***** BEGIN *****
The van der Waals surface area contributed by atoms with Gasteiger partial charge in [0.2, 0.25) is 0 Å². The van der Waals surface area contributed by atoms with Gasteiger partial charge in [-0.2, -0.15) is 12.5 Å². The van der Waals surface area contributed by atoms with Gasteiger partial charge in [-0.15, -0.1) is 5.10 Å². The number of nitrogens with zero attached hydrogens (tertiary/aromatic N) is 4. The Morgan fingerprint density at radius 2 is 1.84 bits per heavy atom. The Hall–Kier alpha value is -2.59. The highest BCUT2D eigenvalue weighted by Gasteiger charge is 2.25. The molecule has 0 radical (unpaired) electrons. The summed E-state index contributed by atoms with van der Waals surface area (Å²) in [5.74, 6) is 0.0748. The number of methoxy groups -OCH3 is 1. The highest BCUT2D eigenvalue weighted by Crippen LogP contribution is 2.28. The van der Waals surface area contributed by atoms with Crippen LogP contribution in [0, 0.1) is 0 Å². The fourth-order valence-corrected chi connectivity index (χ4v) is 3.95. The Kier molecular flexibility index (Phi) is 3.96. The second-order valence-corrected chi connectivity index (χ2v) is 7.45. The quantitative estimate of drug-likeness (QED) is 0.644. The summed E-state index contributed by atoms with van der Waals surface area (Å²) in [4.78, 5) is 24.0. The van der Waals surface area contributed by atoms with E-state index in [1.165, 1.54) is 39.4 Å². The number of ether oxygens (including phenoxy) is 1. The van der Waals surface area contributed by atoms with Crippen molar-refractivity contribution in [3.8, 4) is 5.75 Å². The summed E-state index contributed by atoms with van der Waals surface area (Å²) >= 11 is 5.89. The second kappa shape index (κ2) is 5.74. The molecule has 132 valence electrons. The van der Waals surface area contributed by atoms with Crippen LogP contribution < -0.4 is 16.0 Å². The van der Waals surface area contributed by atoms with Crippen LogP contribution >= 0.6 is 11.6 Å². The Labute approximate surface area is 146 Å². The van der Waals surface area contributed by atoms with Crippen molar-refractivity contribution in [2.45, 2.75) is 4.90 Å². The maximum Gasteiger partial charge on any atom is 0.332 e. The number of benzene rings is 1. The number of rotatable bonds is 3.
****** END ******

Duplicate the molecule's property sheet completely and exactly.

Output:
The van der Waals surface area contributed by atoms with Gasteiger partial charge in [0.2, 0.25) is 0 Å². The van der Waals surface area contributed by atoms with Gasteiger partial charge in [-0.2, -0.15) is 12.5 Å². The van der Waals surface area contributed by atoms with Gasteiger partial charge in [-0.15, -0.1) is 5.10 Å². The number of nitrogens with zero attached hydrogens (tertiary/aromatic N) is 4. The Morgan fingerprint density at radius 2 is 1.84 bits per heavy atom. The Hall–Kier alpha value is -2.59. The highest BCUT2D eigenvalue weighted by Gasteiger charge is 2.25. The molecule has 0 radical (unpaired) electrons. The summed E-state index contributed by atoms with van der Waals surface area (Å²) in [5.74, 6) is 0.0748. The number of methoxy groups -OCH3 is 1. The highest BCUT2D eigenvalue weighted by Crippen LogP contribution is 2.28. The van der Waals surface area contributed by atoms with Crippen LogP contribution in [0, 0.1) is 0 Å². The fourth-order valence-corrected chi connectivity index (χ4v) is 3.95. The Kier molecular flexibility index (Phi) is 3.96. The second-order valence-corrected chi connectivity index (χ2v) is 7.45. The quantitative estimate of drug-likeness (QED) is 0.644. The summed E-state index contributed by atoms with van der Waals surface area (Å²) in [4.78, 5) is 24.0. The van der Waals surface area contributed by atoms with E-state index in [1.165, 1.54) is 39.4 Å². The number of ether oxygens (including phenoxy) is 1. The van der Waals surface area contributed by atoms with Crippen molar-refractivity contribution in [3.8, 4) is 5.75 Å². The summed E-state index contributed by atoms with van der Waals surface area (Å²) >= 11 is 5.89. The second kappa shape index (κ2) is 5.74. The molecule has 132 valence electrons. The van der Waals surface area contributed by atoms with Crippen LogP contribution < -0.4 is 16.0 Å². The van der Waals surface area contributed by atoms with Crippen LogP contribution >= 0.6 is 11.6 Å². The Labute approximate surface area is 146 Å². The van der Waals surface area contributed by atoms with Crippen molar-refractivity contribution in [2.45, 2.75) is 4.90 Å². The maximum Gasteiger partial charge on any atom is 0.332 e. The number of benzene rings is 1. The number of rotatable bonds is 3.